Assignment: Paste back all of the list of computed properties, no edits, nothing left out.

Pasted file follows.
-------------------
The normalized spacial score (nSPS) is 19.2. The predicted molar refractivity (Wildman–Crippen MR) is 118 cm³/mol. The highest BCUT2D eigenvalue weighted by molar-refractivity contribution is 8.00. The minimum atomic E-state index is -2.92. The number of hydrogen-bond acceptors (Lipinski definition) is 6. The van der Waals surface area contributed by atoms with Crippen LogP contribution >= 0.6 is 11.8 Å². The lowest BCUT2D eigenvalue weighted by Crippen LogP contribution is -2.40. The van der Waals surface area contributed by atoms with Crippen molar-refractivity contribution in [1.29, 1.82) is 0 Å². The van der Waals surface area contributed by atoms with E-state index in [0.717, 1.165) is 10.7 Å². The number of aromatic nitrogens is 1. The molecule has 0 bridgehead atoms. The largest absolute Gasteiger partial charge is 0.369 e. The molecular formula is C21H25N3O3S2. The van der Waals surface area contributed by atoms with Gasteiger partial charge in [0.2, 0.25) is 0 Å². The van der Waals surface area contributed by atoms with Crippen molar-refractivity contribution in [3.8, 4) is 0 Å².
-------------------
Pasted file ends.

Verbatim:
The normalized spacial score (nSPS) is 19.2. The predicted molar refractivity (Wildman–Crippen MR) is 118 cm³/mol. The highest BCUT2D eigenvalue weighted by molar-refractivity contribution is 8.00. The minimum atomic E-state index is -2.92. The number of hydrogen-bond acceptors (Lipinski definition) is 6. The van der Waals surface area contributed by atoms with Crippen LogP contribution >= 0.6 is 11.8 Å². The lowest BCUT2D eigenvalue weighted by Crippen LogP contribution is -2.40. The van der Waals surface area contributed by atoms with Crippen molar-refractivity contribution in [1.29, 1.82) is 0 Å². The van der Waals surface area contributed by atoms with E-state index in [0.717, 1.165) is 10.7 Å². The number of aromatic nitrogens is 1. The molecule has 0 bridgehead atoms. The largest absolute Gasteiger partial charge is 0.369 e. The molecular formula is C21H25N3O3S2. The van der Waals surface area contributed by atoms with Gasteiger partial charge in [0.2, 0.25) is 0 Å². The van der Waals surface area contributed by atoms with Crippen molar-refractivity contribution in [3.8, 4) is 0 Å².